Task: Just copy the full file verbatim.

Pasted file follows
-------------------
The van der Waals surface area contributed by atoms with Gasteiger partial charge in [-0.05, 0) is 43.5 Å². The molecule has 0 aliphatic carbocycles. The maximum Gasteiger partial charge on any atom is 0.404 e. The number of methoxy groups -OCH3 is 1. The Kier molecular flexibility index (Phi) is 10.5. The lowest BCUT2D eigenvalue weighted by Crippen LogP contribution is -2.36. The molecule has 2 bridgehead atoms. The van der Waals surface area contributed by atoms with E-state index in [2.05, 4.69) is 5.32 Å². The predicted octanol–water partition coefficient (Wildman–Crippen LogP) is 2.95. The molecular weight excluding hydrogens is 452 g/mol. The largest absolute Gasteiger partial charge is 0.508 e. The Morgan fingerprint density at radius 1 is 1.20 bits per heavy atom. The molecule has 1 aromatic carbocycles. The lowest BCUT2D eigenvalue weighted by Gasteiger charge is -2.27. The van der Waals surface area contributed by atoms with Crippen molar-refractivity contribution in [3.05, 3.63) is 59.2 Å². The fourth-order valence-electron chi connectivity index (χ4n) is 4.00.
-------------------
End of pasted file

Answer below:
The van der Waals surface area contributed by atoms with Gasteiger partial charge in [-0.05, 0) is 43.5 Å². The molecule has 0 aliphatic carbocycles. The maximum Gasteiger partial charge on any atom is 0.404 e. The number of methoxy groups -OCH3 is 1. The Kier molecular flexibility index (Phi) is 10.5. The lowest BCUT2D eigenvalue weighted by Crippen LogP contribution is -2.36. The molecule has 2 bridgehead atoms. The van der Waals surface area contributed by atoms with E-state index in [2.05, 4.69) is 5.32 Å². The predicted octanol–water partition coefficient (Wildman–Crippen LogP) is 2.95. The molecular weight excluding hydrogens is 452 g/mol. The largest absolute Gasteiger partial charge is 0.508 e. The Morgan fingerprint density at radius 1 is 1.20 bits per heavy atom. The molecule has 1 aromatic carbocycles. The lowest BCUT2D eigenvalue weighted by Gasteiger charge is -2.27. The van der Waals surface area contributed by atoms with Crippen molar-refractivity contribution in [3.05, 3.63) is 59.2 Å². The fourth-order valence-electron chi connectivity index (χ4n) is 4.00.